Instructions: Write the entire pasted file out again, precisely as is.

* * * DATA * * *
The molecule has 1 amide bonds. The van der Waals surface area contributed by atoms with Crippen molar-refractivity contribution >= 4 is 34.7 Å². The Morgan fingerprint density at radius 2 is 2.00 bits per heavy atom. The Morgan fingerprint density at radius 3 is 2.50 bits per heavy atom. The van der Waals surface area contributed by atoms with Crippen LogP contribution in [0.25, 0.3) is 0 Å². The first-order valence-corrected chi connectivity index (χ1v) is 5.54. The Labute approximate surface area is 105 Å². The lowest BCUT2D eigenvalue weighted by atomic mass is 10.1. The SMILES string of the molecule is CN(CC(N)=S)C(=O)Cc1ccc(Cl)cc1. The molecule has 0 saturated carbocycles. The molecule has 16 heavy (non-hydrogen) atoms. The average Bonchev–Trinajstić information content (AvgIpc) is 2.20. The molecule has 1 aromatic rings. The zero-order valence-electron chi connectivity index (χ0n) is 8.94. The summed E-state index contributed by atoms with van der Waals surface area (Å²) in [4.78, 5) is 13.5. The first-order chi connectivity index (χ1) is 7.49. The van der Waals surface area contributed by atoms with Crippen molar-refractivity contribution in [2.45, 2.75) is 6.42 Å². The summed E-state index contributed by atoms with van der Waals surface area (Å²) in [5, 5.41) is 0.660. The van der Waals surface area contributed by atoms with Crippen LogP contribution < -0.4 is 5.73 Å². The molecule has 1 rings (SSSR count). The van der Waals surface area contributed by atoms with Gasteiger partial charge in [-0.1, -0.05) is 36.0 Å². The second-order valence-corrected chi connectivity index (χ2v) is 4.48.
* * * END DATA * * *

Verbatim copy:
The molecule has 1 amide bonds. The van der Waals surface area contributed by atoms with Crippen molar-refractivity contribution >= 4 is 34.7 Å². The Morgan fingerprint density at radius 2 is 2.00 bits per heavy atom. The Morgan fingerprint density at radius 3 is 2.50 bits per heavy atom. The van der Waals surface area contributed by atoms with Crippen LogP contribution in [0.25, 0.3) is 0 Å². The first-order valence-corrected chi connectivity index (χ1v) is 5.54. The Labute approximate surface area is 105 Å². The lowest BCUT2D eigenvalue weighted by atomic mass is 10.1. The SMILES string of the molecule is CN(CC(N)=S)C(=O)Cc1ccc(Cl)cc1. The molecule has 0 saturated carbocycles. The molecule has 16 heavy (non-hydrogen) atoms. The average Bonchev–Trinajstić information content (AvgIpc) is 2.20. The molecule has 1 aromatic rings. The zero-order valence-electron chi connectivity index (χ0n) is 8.94. The summed E-state index contributed by atoms with van der Waals surface area (Å²) in [4.78, 5) is 13.5. The first-order chi connectivity index (χ1) is 7.49. The van der Waals surface area contributed by atoms with Crippen molar-refractivity contribution in [2.45, 2.75) is 6.42 Å². The summed E-state index contributed by atoms with van der Waals surface area (Å²) in [5, 5.41) is 0.660. The van der Waals surface area contributed by atoms with Crippen LogP contribution < -0.4 is 5.73 Å². The molecule has 1 rings (SSSR count). The van der Waals surface area contributed by atoms with Gasteiger partial charge in [-0.1, -0.05) is 36.0 Å². The second-order valence-corrected chi connectivity index (χ2v) is 4.48.